Haute Couture Quality

>Go to the mall
>Check the YSL heels and shoes
>Quality of the leather feels cheap almost zara-tier
>same for the metallic details
>Watch Rose Anvil Review of Balenciaga sneakers
>They’re actually trash
What the heck is happening, I thought they had GOOD or at least decent Quality.
Is "Haute Couture" just a meme after all?

32 thoughts on “Haute Couture Quality

  1. Anonymous says:

    >stupid realizes the slop he finds at his Midwest flyover mall isn’t good quality
    Lmao. Do you even know what haute couture is? Protip: it’s not what you find at your cortown mall

    • Anonymous says:

      YSL is flyover mall tier, along with most famous brands. Real haute couture isn’t a household name to plebs

  2. Anonymous says:

    protip: any piece of clothing that prominently displays the brand name or symbol is trash quality and its "value" is solely derived from wage slaves thinking they are part of the rich club for wearing them.

      • Anonymous says:

        >haute couture
        I just can’t hecking stand having a giant logo let alone a name on my clothes. It restricts what you can buy, sure but why anyone would want to walk around with a big logo on themselves is beyond me.

  3. Anonymous says:

    i unironically know a ~40 year old pilot who bought his ~23 year old stewardess girlfriend exactly these shoes

  4. Anonymous says:

    Hugo Boss and Prada are worth the money. everything else is trash

    >Go to the mall
    there is your problem goto an actual brick and mortar store

          • Anonymous says:

            The company never recovered after his death. They were absolutely peaking when he died and even had their own manufacturing plant where they would manufacture clothes for other Italian designers like Dolce and Gabbana. That plant closed in 2007 or 8. Since then Versace has moved much of its manufacturing to Slav states and Romania. They hardly make anything in Italy anymore but the top of the main line. Plus the top of the line isn’t the same, they are using silk/polyester blends in their $1500 formerly 100% pure silk shirts. The company is a shell of itself now Gianni was all talent. Everything they make now are just poor rehashes of his old ideas but with worse materials. 1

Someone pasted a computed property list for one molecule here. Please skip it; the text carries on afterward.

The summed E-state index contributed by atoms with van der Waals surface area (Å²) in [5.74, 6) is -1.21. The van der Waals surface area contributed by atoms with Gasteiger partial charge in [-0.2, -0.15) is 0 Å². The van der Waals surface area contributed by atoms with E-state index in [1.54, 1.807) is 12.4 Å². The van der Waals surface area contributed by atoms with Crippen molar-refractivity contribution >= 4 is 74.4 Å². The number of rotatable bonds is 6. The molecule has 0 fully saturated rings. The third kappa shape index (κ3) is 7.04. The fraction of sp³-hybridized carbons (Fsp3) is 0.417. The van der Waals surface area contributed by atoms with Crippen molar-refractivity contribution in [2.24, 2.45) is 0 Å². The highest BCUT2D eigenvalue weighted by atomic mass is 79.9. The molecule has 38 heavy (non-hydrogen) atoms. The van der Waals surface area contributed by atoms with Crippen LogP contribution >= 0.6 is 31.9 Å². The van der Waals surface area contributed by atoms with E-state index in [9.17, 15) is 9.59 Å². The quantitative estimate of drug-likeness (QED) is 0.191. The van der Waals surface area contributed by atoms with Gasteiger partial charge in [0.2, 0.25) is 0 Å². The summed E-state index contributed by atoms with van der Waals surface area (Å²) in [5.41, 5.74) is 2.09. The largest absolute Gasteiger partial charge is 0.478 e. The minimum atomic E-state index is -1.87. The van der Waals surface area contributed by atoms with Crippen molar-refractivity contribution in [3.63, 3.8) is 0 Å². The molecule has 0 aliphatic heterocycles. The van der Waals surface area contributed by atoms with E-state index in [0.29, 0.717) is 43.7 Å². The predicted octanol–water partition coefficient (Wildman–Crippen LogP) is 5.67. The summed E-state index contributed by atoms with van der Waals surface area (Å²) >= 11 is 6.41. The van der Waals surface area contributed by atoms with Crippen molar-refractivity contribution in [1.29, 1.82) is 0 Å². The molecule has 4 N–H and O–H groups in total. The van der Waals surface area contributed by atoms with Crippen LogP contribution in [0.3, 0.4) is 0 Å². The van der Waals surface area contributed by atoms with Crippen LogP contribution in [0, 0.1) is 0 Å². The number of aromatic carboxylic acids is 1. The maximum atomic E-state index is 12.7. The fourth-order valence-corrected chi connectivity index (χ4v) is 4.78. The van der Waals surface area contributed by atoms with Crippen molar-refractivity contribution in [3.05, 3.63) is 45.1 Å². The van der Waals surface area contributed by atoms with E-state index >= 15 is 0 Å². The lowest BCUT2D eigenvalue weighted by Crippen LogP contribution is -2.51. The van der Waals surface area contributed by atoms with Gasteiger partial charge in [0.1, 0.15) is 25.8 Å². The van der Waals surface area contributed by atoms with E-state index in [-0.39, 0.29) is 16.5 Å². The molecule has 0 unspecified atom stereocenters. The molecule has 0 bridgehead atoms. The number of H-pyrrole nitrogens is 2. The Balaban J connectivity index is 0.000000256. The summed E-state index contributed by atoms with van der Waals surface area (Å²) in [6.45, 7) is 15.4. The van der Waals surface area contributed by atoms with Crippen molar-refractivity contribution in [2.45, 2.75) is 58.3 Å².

Any 1998 and earlier Versace is worth buying for a good price, I have a few and they are really nice.

    • Anonymous says:

      >an actual brick and mortar store
      What if it’s in a mall that is constructed of bricks and mortar? In this case, would the clothes inside be of higher quality.

  5. Anonymous says:

    most of the big designer houses got bought out by huge conglomerates, most notably LVMH, who acquired houses in a rather ruthless and brute-force way to get as close to a monopoly as possible
    then they increased their mark-ups and sliced quality. it’s been much lower since the 90s and is getting lower still

  6. Anonymous says:

    In France "haute couture" is actually a legally-protected term that applies to really few designers. There’s a bunch of standards that have to be met: You gotta have a full-time studio in Paris, you gotta finish all garments by hand, you gotta present on the couture fashion week schedule, yadda yadda. HC garments are made to the customer’s specifications and aren’t usually sold in your average mall flagship store. Usually a client has to book a meeting at the flagship in Paris and requires at least 2-3 in-person fittings before the garment gets completed. Sometimes the seamstresses get flown overseas to a client’s place to do a fitting. Haute couture is also different from just "couture", which just means "sewing" in french. Saint Laurent ready-to-wear (owned by Kering) is a separate entity from Yves Saint Laurent Haute Couture (which is owned by fondation YSL), and YSL beauté is another separate brand, owned by L’Oreal. The shoes you see at the mall aren’t haute couture, they’re just entry-level conglomerate "luxury" schlock.

      • Anonymous says:

        From the doumentary about Raf’s first couture collection for Dior F/W2012:

        Raf getting mad that one of the studio leads was in NYC for a client fitting:

        The studio putting together the collection after the fittings for the runway show:

        A bunch of interns staying overnight to pick apart+alter a beaded dress the night before the show:

        Another short vid from Dior S/S2011, you can see how the pleating and beading are sent out to various specialists around Paris:

        A longer documentary version:

  7. Anonymous says:

    Only indians, arabs and chinese are buying these old luxury brands anymore and they don’t care about quality, just labels so they’ll get business no matter how shitty their products are

Leave a Reply

Your email address will not be published. Required fields are marked *